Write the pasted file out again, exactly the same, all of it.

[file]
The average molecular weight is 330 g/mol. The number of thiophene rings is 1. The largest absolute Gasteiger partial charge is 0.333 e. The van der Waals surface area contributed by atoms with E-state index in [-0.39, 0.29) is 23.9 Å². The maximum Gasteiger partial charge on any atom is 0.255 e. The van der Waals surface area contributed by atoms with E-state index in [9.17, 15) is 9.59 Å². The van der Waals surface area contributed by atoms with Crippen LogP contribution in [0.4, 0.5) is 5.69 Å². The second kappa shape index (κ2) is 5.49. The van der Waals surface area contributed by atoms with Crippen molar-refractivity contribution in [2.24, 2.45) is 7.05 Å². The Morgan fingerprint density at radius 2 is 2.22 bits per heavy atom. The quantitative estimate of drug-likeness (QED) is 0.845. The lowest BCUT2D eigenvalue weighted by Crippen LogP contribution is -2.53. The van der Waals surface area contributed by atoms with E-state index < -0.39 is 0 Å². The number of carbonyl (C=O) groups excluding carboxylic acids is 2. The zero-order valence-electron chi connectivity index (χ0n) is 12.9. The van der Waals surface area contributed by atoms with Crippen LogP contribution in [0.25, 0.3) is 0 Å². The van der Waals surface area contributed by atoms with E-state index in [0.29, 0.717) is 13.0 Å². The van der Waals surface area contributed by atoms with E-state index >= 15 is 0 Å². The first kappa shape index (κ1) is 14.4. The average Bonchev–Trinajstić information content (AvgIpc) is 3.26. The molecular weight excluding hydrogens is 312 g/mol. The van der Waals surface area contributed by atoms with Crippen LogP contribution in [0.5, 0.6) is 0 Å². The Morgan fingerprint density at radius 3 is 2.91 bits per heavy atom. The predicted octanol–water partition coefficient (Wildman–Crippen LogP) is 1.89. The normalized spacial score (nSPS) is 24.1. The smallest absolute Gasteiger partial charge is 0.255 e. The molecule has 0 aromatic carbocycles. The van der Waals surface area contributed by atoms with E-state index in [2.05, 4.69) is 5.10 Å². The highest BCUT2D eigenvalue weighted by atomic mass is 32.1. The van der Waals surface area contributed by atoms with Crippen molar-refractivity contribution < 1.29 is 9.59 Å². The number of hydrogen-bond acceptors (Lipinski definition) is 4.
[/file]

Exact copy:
The average molecular weight is 330 g/mol. The number of thiophene rings is 1. The largest absolute Gasteiger partial charge is 0.333 e. The van der Waals surface area contributed by atoms with E-state index in [-0.39, 0.29) is 23.9 Å². The maximum Gasteiger partial charge on any atom is 0.255 e. The van der Waals surface area contributed by atoms with E-state index in [9.17, 15) is 9.59 Å². The van der Waals surface area contributed by atoms with Crippen LogP contribution in [0.4, 0.5) is 5.69 Å². The second kappa shape index (κ2) is 5.49. The van der Waals surface area contributed by atoms with Crippen molar-refractivity contribution in [2.24, 2.45) is 7.05 Å². The Morgan fingerprint density at radius 2 is 2.22 bits per heavy atom. The quantitative estimate of drug-likeness (QED) is 0.845. The lowest BCUT2D eigenvalue weighted by Crippen LogP contribution is -2.53. The van der Waals surface area contributed by atoms with E-state index < -0.39 is 0 Å². The number of carbonyl (C=O) groups excluding carboxylic acids is 2. The zero-order valence-electron chi connectivity index (χ0n) is 12.9. The van der Waals surface area contributed by atoms with Crippen LogP contribution in [0.25, 0.3) is 0 Å². The van der Waals surface area contributed by atoms with E-state index in [0.29, 0.717) is 13.0 Å². The van der Waals surface area contributed by atoms with E-state index >= 15 is 0 Å². The first kappa shape index (κ1) is 14.4. The average Bonchev–Trinajstić information content (AvgIpc) is 3.26. The molecular weight excluding hydrogens is 312 g/mol. The van der Waals surface area contributed by atoms with Crippen LogP contribution in [0.5, 0.6) is 0 Å². The Morgan fingerprint density at radius 3 is 2.91 bits per heavy atom. The predicted octanol–water partition coefficient (Wildman–Crippen LogP) is 1.89. The normalized spacial score (nSPS) is 24.1. The smallest absolute Gasteiger partial charge is 0.255 e. The molecule has 0 aromatic carbocycles. The van der Waals surface area contributed by atoms with E-state index in [2.05, 4.69) is 5.10 Å². The highest BCUT2D eigenvalue weighted by atomic mass is 32.1. The van der Waals surface area contributed by atoms with Crippen molar-refractivity contribution < 1.29 is 9.59 Å². The number of hydrogen-bond acceptors (Lipinski definition) is 4.